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Shawn Ack, Maynor Hodgson, Jorge Peralta, and Virgilio Reyna v. Manhattan Beer Distributors

May 15, 2012


The opinion of the court was delivered by: Gold, Steven M., U.S.M.J.:


Plaintiffs bring this action on behalf of themselves and all similarly situated Sales Associates of defendants, seeking unpaid wages allegedly owed pursuant to the Fair Labor Standards Act ("FLSA"), 29 U.S.C. § 201, et seq., and New York State Labor Law. With respect to their FLSA claim, plaintiffs allege that defendants regularly failed to pay plaintiffs overtime wages.*fn1 Compl. ¶¶ 59-60. More specifically, plaintiffs contend that they were paid a weekly salary based upon a forty-hour week, regardless of the number of hours they actually worked.

Plaintiffs move for an order (1) conditionally certifying this action as a collective action on behalf of all current and former "Sales Associates" employed by defendants since November 15, 2008, (2) authorizing an "opt-in" notice of this action to all employees within the class, and approval of a proposed notice, and (3) compelling production by the defendants of relevant information identifying individuals within the proposed class.*fn2 Docket Entries 18-20. Defendants oppose certification, arguing that plaintiffs have failed to establish that the members of the proposed collective action are similarly situated or that defendants have an unlawful policy. Docket Entry 26. In the alternative, if the court certifies a collective action, defendants contend that the class and the proposed notice should be modified. Id.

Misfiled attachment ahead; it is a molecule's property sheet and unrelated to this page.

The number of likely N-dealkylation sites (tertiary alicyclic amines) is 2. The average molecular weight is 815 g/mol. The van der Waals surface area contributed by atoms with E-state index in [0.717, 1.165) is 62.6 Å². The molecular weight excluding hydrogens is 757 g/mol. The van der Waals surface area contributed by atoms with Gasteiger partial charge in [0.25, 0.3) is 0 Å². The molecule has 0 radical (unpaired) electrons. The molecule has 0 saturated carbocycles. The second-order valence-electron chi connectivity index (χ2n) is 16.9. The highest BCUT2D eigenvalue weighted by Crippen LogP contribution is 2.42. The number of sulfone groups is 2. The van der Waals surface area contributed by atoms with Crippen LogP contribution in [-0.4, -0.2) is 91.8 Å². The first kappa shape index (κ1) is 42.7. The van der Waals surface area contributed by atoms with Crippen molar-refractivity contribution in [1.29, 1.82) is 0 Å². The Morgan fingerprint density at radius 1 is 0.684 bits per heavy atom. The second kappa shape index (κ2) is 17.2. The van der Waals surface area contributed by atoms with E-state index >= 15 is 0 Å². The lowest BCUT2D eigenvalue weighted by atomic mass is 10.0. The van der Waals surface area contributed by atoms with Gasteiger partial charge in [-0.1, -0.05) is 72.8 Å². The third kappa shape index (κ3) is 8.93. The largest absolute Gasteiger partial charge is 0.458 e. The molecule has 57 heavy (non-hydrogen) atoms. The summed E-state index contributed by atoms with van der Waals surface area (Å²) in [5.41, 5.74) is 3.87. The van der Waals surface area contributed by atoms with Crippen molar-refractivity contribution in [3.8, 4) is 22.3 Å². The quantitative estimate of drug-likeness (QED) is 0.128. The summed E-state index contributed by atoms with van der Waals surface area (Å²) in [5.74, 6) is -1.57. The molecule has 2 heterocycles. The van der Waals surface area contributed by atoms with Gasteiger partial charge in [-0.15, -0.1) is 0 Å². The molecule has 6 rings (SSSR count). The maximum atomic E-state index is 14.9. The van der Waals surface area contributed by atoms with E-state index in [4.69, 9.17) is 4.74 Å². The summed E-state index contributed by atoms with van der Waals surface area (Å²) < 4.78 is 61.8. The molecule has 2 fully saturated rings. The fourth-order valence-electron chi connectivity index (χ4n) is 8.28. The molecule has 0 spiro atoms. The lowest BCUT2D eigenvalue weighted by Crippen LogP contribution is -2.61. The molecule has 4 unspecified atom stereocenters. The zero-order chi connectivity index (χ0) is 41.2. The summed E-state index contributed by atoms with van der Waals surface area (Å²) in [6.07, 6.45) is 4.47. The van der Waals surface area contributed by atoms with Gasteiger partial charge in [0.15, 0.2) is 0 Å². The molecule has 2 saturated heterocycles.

A. 216(b) Certification

Section 216(b) of FLSA provides that "one or more employees" may move to have their case certified as a collective action "for and in behalf of . . . themselves and other employees similarly situated." See also Gjurovich v. Emmanuel's Marketplace, Inc., 282 F. Supp. 2d 101, 103 (S.D.N.Y. 2003). Upon granting conditional certification, the court may authorize a FLSA plaintiff to provide written notice to potential plaintiffs of their right to join in the action. Id. at 104. After receiving the written notice, employees who seek to join the collective action "must 'opt in' and consent in writing." Morales v. Plantworks, Inc., 2006 WL 278154, at *1 (S.D.N.Y. Feb. 2, 2006). See also 29 U.S.C. § 216(b). "[O]nly potential plaintiffs who 'opt-in' can be 'bound by the judgment' or 'benefit from it.'" Gjurovich, 282 F. Supp. 2d at 104.